To say Norwegian writer/director Tom Six’s The Human Centipede II is vastly better, or vastly more intellectually engaging, or considerably less likely to incite audiences to hurl objects at their screens than its predecessor is faint praise indeed, given the throat-clogging gratuitousness of his pointless 2009 vomit bag venture.

Nor is it a selling point for the vast majority of punters too sickened by the premise of this putrid pair of films to contemplate even uttering their names at the box office. They are cinema’s Voldemorts.

Describing the plot of either almost requires a classification system itself. The Human Centipede depicts the cunningly orchestrated ploy of a mad scientist who stitches together three humans, anus to mouth, and has them waddle around in his house and garden for his perverse amusement.

The film plays its bent premise straight — none of that smug self-referential stuff that pervades modern horror. Aside from bad acting and bland direction, the film’s central flaw is that its reach extends no further than the execution of its premise.

The sequel, a very different beast, is shot with top shelf black and white photography, bathes in post modernism and it’s borderline remarkable that the two films came from the same director. The Human Centipede II’s opening images are of the first movie; a carpark attendant, Martin (Laurence R. Harvey) watches, fixated. We soon realise soon it’s not just his favourite film but a how-to guide for grisly future endeavours.

This ugly, foul, obese toad-like freak is a foreboding figure, loaded with flaws and fragility, but dangerously fearless. Martin keeps a scrapbook tucked underneath his mattress outlining how he will execute his own human centipede. The film depicts him doing precisely that, but, in the spirit of up-the-ante horror-making, the sequel needs to outdo the first: he will stitch 12 people together. On the current trajectory, when the third film arrives — and may god have mercy on our souls — 48 unfortunate souls will cop it.

The first lesson of The Human Centipede II is that a fat, mentally challenged, asthmatic, sexually abused social misfit is far scarier than a cool and collected mastermind with a scalpel. Martin may not be humanised, per se, but certainly tormented. Laurence R. Harvey never utters a word but his performance is breathlessly unsettling.

The second is that atmospheria makes all the difference. Despite the turgid don’t-say-it-out-loud subject material there is no discrediting the film on a stylistic level. Cinematographer David Meadows understands the key to great black and white, drilling into the shadows of extreme contrasts between light and dark.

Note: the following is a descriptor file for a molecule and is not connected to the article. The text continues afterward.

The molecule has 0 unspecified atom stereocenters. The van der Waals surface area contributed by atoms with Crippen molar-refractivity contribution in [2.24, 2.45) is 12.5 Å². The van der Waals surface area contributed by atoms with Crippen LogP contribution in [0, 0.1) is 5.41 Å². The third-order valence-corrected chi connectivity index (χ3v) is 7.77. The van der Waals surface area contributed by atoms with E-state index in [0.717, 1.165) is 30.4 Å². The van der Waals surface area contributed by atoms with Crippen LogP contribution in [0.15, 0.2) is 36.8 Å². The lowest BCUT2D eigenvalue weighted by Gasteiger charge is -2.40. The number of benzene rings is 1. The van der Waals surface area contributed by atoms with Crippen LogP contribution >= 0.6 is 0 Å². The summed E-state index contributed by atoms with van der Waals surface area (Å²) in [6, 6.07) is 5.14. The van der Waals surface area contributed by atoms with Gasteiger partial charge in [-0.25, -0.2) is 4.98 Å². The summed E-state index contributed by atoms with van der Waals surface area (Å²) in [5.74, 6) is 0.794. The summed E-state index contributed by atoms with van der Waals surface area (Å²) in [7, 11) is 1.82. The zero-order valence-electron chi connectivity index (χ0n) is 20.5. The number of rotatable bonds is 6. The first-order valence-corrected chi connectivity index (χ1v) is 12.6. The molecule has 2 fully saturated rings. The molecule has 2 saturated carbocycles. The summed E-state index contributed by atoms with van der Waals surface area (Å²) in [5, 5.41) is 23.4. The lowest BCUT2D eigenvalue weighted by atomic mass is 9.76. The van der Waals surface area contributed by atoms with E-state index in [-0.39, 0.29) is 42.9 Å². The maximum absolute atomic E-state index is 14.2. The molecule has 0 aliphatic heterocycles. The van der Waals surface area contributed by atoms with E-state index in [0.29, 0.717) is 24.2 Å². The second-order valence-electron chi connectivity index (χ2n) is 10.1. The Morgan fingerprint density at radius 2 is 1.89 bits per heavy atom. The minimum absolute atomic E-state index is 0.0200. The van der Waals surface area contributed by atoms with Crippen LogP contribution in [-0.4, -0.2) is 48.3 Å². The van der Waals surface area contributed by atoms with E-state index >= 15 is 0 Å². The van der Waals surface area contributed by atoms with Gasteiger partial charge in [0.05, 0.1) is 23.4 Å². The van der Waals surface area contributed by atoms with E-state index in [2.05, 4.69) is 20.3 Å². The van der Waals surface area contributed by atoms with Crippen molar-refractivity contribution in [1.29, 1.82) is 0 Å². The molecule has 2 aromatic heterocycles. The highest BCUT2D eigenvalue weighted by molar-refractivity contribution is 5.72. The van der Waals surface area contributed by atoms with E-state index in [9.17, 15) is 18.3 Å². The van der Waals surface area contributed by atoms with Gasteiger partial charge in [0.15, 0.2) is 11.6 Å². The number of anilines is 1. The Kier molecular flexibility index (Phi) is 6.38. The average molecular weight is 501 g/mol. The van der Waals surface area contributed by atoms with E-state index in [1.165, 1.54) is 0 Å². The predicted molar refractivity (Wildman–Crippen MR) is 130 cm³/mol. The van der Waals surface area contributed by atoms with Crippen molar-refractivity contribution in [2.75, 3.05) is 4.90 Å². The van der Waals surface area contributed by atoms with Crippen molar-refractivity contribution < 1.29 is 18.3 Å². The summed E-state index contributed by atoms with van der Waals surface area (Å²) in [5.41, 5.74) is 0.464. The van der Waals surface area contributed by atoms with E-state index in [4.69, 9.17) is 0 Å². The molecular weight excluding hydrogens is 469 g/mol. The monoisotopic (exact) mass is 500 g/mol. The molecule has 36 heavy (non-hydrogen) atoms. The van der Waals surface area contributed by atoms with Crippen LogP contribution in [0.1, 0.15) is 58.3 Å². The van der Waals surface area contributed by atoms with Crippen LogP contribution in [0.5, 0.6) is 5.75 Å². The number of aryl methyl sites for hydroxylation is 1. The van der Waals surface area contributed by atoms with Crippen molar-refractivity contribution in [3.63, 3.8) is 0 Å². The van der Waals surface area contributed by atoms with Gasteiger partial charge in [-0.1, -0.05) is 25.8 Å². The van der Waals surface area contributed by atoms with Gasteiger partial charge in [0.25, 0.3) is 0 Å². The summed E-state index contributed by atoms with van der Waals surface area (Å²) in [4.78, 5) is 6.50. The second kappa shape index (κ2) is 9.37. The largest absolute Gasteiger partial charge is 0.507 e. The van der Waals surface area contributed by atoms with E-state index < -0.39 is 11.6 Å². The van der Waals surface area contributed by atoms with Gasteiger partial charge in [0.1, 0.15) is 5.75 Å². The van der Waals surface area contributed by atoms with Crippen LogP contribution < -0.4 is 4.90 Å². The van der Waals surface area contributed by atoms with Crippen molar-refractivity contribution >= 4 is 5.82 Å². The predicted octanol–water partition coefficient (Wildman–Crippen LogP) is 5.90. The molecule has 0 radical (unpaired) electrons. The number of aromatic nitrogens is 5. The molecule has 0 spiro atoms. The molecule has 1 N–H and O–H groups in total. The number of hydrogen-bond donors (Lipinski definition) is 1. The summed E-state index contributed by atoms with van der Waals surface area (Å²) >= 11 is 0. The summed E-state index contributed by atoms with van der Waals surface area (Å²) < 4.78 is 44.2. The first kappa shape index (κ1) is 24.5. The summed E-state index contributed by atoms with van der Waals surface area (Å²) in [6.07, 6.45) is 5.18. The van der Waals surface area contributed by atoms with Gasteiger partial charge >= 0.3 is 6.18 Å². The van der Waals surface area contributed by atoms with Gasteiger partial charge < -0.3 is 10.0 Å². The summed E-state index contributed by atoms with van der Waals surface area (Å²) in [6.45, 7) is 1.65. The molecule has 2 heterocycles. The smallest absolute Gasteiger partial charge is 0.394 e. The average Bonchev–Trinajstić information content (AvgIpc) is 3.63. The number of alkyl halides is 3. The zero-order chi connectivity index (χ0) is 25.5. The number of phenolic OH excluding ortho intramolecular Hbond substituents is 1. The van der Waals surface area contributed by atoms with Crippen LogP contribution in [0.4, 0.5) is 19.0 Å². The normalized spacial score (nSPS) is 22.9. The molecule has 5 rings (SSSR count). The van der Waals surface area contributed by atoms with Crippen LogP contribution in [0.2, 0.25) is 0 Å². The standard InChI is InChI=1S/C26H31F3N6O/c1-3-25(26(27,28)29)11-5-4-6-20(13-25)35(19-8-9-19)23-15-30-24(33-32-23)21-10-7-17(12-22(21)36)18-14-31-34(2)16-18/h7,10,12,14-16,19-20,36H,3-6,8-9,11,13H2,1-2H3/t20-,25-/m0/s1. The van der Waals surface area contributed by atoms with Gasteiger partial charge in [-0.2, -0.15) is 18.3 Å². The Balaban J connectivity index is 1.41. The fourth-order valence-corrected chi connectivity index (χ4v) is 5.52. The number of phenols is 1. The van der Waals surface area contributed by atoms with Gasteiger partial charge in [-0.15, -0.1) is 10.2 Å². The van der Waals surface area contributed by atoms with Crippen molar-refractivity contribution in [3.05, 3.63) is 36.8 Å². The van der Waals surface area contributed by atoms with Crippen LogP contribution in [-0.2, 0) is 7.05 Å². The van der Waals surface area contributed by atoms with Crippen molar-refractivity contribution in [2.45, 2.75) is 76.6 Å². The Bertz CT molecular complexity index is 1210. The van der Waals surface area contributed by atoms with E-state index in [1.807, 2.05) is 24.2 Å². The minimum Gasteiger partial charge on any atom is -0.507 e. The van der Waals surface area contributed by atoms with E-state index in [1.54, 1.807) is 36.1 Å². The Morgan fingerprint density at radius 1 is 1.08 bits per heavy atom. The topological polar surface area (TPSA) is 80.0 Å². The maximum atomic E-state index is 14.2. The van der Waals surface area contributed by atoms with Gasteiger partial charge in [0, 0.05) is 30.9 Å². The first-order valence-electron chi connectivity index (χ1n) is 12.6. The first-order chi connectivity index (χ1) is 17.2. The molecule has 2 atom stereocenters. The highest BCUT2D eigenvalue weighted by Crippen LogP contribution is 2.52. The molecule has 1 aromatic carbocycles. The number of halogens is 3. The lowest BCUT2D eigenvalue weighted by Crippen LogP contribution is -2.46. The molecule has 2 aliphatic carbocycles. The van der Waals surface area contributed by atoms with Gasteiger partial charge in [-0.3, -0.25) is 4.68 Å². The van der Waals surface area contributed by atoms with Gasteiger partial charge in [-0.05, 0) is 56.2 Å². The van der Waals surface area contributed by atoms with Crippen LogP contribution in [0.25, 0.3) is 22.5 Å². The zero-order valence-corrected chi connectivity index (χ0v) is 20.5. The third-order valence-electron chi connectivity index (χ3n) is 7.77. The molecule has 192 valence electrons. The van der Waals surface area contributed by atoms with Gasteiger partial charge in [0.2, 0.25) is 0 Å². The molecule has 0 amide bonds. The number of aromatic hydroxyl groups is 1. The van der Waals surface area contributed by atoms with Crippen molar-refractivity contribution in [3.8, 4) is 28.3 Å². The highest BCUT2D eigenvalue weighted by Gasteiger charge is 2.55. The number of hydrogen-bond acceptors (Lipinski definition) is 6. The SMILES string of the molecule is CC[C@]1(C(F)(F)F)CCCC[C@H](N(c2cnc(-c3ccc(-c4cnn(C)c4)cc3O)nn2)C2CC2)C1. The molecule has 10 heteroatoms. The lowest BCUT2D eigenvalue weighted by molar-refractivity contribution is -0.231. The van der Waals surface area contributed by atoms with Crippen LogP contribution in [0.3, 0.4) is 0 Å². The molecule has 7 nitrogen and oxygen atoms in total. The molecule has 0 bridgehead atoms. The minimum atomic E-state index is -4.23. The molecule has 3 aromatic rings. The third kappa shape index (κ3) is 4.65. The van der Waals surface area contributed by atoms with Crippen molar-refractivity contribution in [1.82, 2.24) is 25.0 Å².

The third is that wrapping a postmodern meta commentary around an otherwise gratuitous exercise can throw an intellectual spanner in the works.

The box-like room Martin occupies at the car park, frequently shot through its window, resembles a screen itself. Inside he watches, a screen within screen, audience within audience.

The Human Centipede II adds a compellingly muddled addition to the media influence debate, ripe with contradictions, paradoxes and cyclical self-reflexive thinking for audiences who can be bothered looking beyond the gore. Considering the extremities it reaches and exploits, those who can’t can hardly be blamed.

The film is about something dreadful, ne’er to be replicated or spoken about at the Monday morning watercooler, yet it focuses on a character who does precisely that, replicates the unspeakable. It argues against its own right to exist while simultaneously advocating an ultimate libertarianism: to make something you know some loony might copy and to fantasise about what would happen if they did.

This is cake and eat it too doublethink cinema at its best and worst: a movie that provides a powerful argument that on screen violence can influence susceptible minds, but spews fake blood and laughs evilly at those who take the suggestion seriously.

When the fat toad’s macabre plan swings into gear, the film bottoms out into a cesspit of gratuity, ditches the post modern shtick and goes into grungy meathook gross-out mode. Then, at the last moment, Six brings it back to a wider context, but only just.

There is no greater argument against the existence of The Human Centipede II than the film itself, but not for the obvious reasons. It houses its own sense of condemnation; Six’s meta commentary affords the film the ability to question the legitimacy of its own existence and to then apply the same question of legitimacy to the question itself. The exercise of grappling with its merit or lack thereof is a cruel trap: if one is to ask “what was the point?” one comes perilously close to arguing there was one.

The Human Centipede II’s Australian theatrical release: November 17, 2011.

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